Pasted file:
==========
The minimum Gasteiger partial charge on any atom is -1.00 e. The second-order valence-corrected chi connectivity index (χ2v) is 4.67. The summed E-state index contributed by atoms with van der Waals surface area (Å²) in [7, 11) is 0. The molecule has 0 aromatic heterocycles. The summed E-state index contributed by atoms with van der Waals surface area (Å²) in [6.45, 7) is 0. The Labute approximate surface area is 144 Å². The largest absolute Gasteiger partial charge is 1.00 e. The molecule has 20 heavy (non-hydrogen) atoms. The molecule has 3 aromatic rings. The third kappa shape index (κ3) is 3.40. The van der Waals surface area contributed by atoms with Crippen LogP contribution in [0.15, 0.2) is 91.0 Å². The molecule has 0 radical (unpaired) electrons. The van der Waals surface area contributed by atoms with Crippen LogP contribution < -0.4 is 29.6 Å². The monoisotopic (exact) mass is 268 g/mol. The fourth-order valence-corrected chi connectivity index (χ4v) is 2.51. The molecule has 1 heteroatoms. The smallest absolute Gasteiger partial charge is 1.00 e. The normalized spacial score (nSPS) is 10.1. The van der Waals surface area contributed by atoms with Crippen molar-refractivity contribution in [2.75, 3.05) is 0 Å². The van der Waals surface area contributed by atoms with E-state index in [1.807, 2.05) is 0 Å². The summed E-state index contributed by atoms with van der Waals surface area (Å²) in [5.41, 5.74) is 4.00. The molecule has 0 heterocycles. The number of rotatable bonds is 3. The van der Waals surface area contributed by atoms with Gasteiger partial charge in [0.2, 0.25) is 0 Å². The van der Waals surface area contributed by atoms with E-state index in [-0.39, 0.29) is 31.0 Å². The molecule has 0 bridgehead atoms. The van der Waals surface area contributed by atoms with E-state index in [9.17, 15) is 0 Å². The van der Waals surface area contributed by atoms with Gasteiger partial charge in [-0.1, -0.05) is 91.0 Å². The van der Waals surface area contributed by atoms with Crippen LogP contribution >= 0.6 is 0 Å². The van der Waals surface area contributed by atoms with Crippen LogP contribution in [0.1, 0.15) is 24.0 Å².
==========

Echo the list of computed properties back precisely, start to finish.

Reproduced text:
The minimum Gasteiger partial charge on any atom is -1.00 e. The second-order valence-corrected chi connectivity index (χ2v) is 4.67. The summed E-state index contributed by atoms with van der Waals surface area (Å²) in [7, 11) is 0. The molecule has 0 aromatic heterocycles. The summed E-state index contributed by atoms with van der Waals surface area (Å²) in [6.45, 7) is 0. The Labute approximate surface area is 144 Å². The largest absolute Gasteiger partial charge is 1.00 e. The molecule has 20 heavy (non-hydrogen) atoms. The molecule has 3 aromatic rings. The third kappa shape index (κ3) is 3.40. The van der Waals surface area contributed by atoms with Crippen LogP contribution in [0.15, 0.2) is 91.0 Å². The molecule has 0 radical (unpaired) electrons. The van der Waals surface area contributed by atoms with Crippen LogP contribution < -0.4 is 29.6 Å². The monoisotopic (exact) mass is 268 g/mol. The fourth-order valence-corrected chi connectivity index (χ4v) is 2.51. The molecule has 1 heteroatoms. The smallest absolute Gasteiger partial charge is 1.00 e. The normalized spacial score (nSPS) is 10.1. The van der Waals surface area contributed by atoms with Crippen molar-refractivity contribution in [2.75, 3.05) is 0 Å². The van der Waals surface area contributed by atoms with E-state index in [1.807, 2.05) is 0 Å². The summed E-state index contributed by atoms with van der Waals surface area (Å²) in [5.41, 5.74) is 4.00. The molecule has 0 heterocycles. The number of rotatable bonds is 3. The van der Waals surface area contributed by atoms with Gasteiger partial charge in [0.2, 0.25) is 0 Å². The van der Waals surface area contributed by atoms with E-state index in [-0.39, 0.29) is 31.0 Å². The molecule has 0 bridgehead atoms. The van der Waals surface area contributed by atoms with E-state index in [9.17, 15) is 0 Å². The van der Waals surface area contributed by atoms with Gasteiger partial charge in [-0.1, -0.05) is 91.0 Å². The van der Waals surface area contributed by atoms with Crippen LogP contribution >= 0.6 is 0 Å². The van der Waals surface area contributed by atoms with Crippen LogP contribution in [0.1, 0.15) is 24.0 Å².